01/24/06 — Residents share their thoughts on land use

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Residents share their thoughts on land use

By Andrew Bell
Published in News on January 24, 2006 1:49 PM

The Wayne County Planning Department began the process of gathering public opinion for the county's Comprehensive Land Use Plan during a public meeting Monday night at the Wayne Center.

The process of developing a plan began more than a decade ago when county leaders agreed that a comprehensive plan was needed to guide Wayne's growth.

"This is the culmination of 15 years of work. We made the steering committee last year and this is our kickoff for public involvement," Planning Director Connie Price said.

More than 50 people attended the meeting Monday night at the Wayne Center.

Interactive maps, which allowed people to designate their own areas of concern, such as highways, schools and other public facilities, lined the walls of the center. Attendees later broke up into small groups for discussion. Each was asked to write down what they would and would not like to see happen in Wayne over the next 15 years.

"Think ahead 15 years. With things changing so fast, it can be a hard thing to do. There are so many aspects to think of. There are job changes and the economy. I want you to think about what could happen to Wayne County over the next 15 years," consultant Glenn Harbeck said. "What would you wouldn't want to see happen? What would you want to see happen?"

Many ideas were proposed during the brainstorming session.

Walter and Eugenia Daniels said the county needs to address social issues. They suggested more outreach programs for young men to help them develop into productive citizens. Mrs. Daniels said such programs could help the next generation become better-educated, better fathers and more active members of society. She said the county also should plan for more homeless shelters, more domestic violence support programs and improved storm drainage.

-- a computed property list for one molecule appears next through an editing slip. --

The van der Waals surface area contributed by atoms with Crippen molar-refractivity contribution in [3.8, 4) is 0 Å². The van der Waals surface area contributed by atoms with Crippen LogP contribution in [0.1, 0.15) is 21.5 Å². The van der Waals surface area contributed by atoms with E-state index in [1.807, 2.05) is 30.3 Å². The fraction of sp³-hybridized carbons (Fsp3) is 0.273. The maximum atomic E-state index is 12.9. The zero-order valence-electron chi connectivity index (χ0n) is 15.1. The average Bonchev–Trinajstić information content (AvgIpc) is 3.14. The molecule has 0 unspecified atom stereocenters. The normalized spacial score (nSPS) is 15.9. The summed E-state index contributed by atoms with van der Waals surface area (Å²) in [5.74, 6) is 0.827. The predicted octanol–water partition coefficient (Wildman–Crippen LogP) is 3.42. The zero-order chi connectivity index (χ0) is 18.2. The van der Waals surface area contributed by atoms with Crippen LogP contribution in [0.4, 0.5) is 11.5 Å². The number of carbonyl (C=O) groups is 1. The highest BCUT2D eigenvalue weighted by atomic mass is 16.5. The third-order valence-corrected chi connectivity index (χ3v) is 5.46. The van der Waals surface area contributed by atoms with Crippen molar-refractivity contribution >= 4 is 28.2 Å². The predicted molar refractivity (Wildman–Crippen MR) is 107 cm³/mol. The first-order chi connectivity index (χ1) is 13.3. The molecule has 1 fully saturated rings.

Of the hundreds of participants' suggestions that lined the walls of the Wayne Center, tax issues, education, transportation, sewer service, preservation of farmland and support for Seymour Johnson Air Force Base were prominent. Construction of a civic center also was listed as a priority.

Harbeck said that although committee members would focus on bigger issues, every suggestion would be considered by county planners and the county commissioners.

Over the next several months, all three groups will use the information to prepare for the next public session. At that meeting, the policies and recommendations presented Monday night will be presented, Harbeck said. Then, it will be up to the residents to decide the future of Wayne County planning.

"Everyone can come and vote their convictions on those policies," Harbeck said.

A date and time have not been set for the next public involvement meeting. However, the steering committee will meet monthly for the rest of the year.